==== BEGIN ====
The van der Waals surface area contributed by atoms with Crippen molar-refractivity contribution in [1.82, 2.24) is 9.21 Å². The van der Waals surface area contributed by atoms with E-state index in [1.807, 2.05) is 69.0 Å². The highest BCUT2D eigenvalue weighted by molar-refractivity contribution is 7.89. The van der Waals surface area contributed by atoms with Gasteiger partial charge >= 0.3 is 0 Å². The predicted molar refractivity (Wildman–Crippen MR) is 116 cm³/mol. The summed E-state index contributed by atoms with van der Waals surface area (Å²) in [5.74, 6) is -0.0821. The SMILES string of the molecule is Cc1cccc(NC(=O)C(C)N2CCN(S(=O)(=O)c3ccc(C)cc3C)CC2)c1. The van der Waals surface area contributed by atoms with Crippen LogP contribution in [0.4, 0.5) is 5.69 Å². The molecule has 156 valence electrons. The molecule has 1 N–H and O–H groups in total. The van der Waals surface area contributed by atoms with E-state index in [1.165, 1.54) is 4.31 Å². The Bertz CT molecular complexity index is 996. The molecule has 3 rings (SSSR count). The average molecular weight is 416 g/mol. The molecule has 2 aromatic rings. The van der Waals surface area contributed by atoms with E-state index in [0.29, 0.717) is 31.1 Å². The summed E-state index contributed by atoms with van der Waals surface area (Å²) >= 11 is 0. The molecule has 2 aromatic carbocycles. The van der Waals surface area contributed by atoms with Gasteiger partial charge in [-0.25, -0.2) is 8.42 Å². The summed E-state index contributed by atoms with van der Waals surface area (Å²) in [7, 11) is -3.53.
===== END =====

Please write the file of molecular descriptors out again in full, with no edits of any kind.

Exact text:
The van der Waals surface area contributed by atoms with Crippen molar-refractivity contribution in [1.82, 2.24) is 9.21 Å². The van der Waals surface area contributed by atoms with E-state index in [1.807, 2.05) is 69.0 Å². The highest BCUT2D eigenvalue weighted by molar-refractivity contribution is 7.89. The van der Waals surface area contributed by atoms with Gasteiger partial charge >= 0.3 is 0 Å². The predicted molar refractivity (Wildman–Crippen MR) is 116 cm³/mol. The summed E-state index contributed by atoms with van der Waals surface area (Å²) in [5.74, 6) is -0.0821. The SMILES string of the molecule is Cc1cccc(NC(=O)C(C)N2CCN(S(=O)(=O)c3ccc(C)cc3C)CC2)c1. The van der Waals surface area contributed by atoms with Crippen LogP contribution in [0.4, 0.5) is 5.69 Å². The molecule has 156 valence electrons. The molecule has 1 N–H and O–H groups in total. The van der Waals surface area contributed by atoms with E-state index in [1.165, 1.54) is 4.31 Å². The Bertz CT molecular complexity index is 996. The molecule has 3 rings (SSSR count). The average molecular weight is 416 g/mol. The molecule has 2 aromatic rings. The van der Waals surface area contributed by atoms with E-state index in [0.29, 0.717) is 31.1 Å². The summed E-state index contributed by atoms with van der Waals surface area (Å²) >= 11 is 0. The molecule has 2 aromatic carbocycles. The van der Waals surface area contributed by atoms with Gasteiger partial charge in [-0.25, -0.2) is 8.42 Å². The summed E-state index contributed by atoms with van der Waals surface area (Å²) in [7, 11) is -3.53.